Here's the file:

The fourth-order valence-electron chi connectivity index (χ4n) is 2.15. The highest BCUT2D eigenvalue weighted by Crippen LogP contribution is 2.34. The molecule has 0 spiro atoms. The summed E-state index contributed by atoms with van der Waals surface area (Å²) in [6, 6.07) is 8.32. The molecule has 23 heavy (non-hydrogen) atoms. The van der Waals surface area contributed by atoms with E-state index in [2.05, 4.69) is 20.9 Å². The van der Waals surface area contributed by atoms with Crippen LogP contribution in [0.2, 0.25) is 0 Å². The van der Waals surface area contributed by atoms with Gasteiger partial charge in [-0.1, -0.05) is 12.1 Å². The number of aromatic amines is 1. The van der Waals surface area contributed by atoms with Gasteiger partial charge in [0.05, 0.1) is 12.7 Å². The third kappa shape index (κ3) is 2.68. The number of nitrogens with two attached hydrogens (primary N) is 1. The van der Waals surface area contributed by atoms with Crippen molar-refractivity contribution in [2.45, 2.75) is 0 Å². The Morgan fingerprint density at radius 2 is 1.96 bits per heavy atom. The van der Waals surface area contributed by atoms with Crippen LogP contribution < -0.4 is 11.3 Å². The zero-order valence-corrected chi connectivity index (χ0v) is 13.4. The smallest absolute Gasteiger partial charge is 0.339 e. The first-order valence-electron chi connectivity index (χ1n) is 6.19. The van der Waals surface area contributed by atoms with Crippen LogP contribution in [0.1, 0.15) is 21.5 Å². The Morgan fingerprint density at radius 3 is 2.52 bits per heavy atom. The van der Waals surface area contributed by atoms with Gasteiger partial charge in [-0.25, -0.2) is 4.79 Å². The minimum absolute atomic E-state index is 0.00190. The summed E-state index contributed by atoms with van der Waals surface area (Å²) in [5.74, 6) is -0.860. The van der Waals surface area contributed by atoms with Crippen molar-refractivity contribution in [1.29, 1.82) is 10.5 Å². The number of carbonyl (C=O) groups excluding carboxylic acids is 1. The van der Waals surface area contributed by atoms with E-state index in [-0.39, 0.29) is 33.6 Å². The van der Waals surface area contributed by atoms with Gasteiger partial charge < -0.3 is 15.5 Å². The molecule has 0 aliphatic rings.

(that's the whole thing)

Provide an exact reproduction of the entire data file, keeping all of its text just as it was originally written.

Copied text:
The fourth-order valence-electron chi connectivity index (χ4n) is 2.15. The highest BCUT2D eigenvalue weighted by Crippen LogP contribution is 2.34. The molecule has 0 spiro atoms. The summed E-state index contributed by atoms with van der Waals surface area (Å²) in [6, 6.07) is 8.32. The molecule has 23 heavy (non-hydrogen) atoms. The van der Waals surface area contributed by atoms with E-state index in [2.05, 4.69) is 20.9 Å². The van der Waals surface area contributed by atoms with Crippen LogP contribution in [0.2, 0.25) is 0 Å². The van der Waals surface area contributed by atoms with Gasteiger partial charge in [-0.1, -0.05) is 12.1 Å². The number of aromatic amines is 1. The van der Waals surface area contributed by atoms with Gasteiger partial charge in [0.05, 0.1) is 12.7 Å². The third kappa shape index (κ3) is 2.68. The number of nitrogens with two attached hydrogens (primary N) is 1. The van der Waals surface area contributed by atoms with Crippen molar-refractivity contribution in [2.45, 2.75) is 0 Å². The Morgan fingerprint density at radius 2 is 1.96 bits per heavy atom. The van der Waals surface area contributed by atoms with Crippen LogP contribution < -0.4 is 11.3 Å². The zero-order valence-corrected chi connectivity index (χ0v) is 13.4. The smallest absolute Gasteiger partial charge is 0.339 e. The first-order valence-electron chi connectivity index (χ1n) is 6.19. The van der Waals surface area contributed by atoms with Crippen LogP contribution in [0.1, 0.15) is 21.5 Å². The Morgan fingerprint density at radius 3 is 2.52 bits per heavy atom. The van der Waals surface area contributed by atoms with Gasteiger partial charge in [-0.25, -0.2) is 4.79 Å². The minimum absolute atomic E-state index is 0.00190. The summed E-state index contributed by atoms with van der Waals surface area (Å²) in [5.74, 6) is -0.860. The van der Waals surface area contributed by atoms with Crippen molar-refractivity contribution in [1.29, 1.82) is 10.5 Å². The number of carbonyl (C=O) groups excluding carboxylic acids is 1. The van der Waals surface area contributed by atoms with E-state index in [-0.39, 0.29) is 33.6 Å². The van der Waals surface area contributed by atoms with Gasteiger partial charge < -0.3 is 15.5 Å². The molecule has 0 aliphatic rings.